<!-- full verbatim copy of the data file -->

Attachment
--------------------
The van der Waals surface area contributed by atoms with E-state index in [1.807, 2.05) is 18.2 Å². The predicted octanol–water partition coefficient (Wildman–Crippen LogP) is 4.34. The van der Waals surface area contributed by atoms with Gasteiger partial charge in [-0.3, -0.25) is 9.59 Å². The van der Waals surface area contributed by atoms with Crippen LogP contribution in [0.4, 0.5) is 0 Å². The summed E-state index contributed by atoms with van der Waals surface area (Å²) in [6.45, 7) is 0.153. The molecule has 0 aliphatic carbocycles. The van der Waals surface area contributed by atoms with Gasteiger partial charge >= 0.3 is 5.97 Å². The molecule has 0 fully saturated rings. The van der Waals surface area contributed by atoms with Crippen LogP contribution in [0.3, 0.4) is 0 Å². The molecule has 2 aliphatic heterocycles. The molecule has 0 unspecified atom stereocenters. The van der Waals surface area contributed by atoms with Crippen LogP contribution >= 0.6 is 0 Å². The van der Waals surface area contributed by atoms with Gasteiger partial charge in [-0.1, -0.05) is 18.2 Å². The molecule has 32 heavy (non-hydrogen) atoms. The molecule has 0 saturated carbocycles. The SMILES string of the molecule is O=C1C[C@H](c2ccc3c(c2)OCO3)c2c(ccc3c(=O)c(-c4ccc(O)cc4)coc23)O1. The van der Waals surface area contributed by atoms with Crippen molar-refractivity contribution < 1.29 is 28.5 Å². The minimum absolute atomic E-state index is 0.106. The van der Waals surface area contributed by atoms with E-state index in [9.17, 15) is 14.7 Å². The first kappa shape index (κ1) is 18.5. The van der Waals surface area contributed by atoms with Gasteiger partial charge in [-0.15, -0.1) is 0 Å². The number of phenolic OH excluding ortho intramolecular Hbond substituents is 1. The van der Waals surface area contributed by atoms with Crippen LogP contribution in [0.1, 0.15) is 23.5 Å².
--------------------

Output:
The van der Waals surface area contributed by atoms with E-state index in [1.807, 2.05) is 18.2 Å². The predicted octanol–water partition coefficient (Wildman–Crippen LogP) is 4.34. The van der Waals surface area contributed by atoms with Gasteiger partial charge in [-0.3, -0.25) is 9.59 Å². The van der Waals surface area contributed by atoms with Crippen LogP contribution in [0.4, 0.5) is 0 Å². The summed E-state index contributed by atoms with van der Waals surface area (Å²) in [6.45, 7) is 0.153. The molecule has 0 aliphatic carbocycles. The van der Waals surface area contributed by atoms with Gasteiger partial charge >= 0.3 is 5.97 Å². The molecule has 0 fully saturated rings. The van der Waals surface area contributed by atoms with Crippen LogP contribution in [0.3, 0.4) is 0 Å². The molecule has 2 aliphatic heterocycles. The molecule has 0 unspecified atom stereocenters. The van der Waals surface area contributed by atoms with Crippen LogP contribution >= 0.6 is 0 Å². The van der Waals surface area contributed by atoms with Gasteiger partial charge in [-0.1, -0.05) is 18.2 Å². The molecule has 32 heavy (non-hydrogen) atoms. The molecule has 0 saturated carbocycles. The SMILES string of the molecule is O=C1C[C@H](c2ccc3c(c2)OCO3)c2c(ccc3c(=O)c(-c4ccc(O)cc4)coc23)O1. The van der Waals surface area contributed by atoms with Crippen molar-refractivity contribution < 1.29 is 28.5 Å². The minimum absolute atomic E-state index is 0.106. The van der Waals surface area contributed by atoms with E-state index in [9.17, 15) is 14.7 Å². The first kappa shape index (κ1) is 18.5. The van der Waals surface area contributed by atoms with Gasteiger partial charge in [-0.15, -0.1) is 0 Å². The number of phenolic OH excluding ortho intramolecular Hbond substituents is 1. The van der Waals surface area contributed by atoms with Crippen LogP contribution in [0.1, 0.15) is 23.5 Å².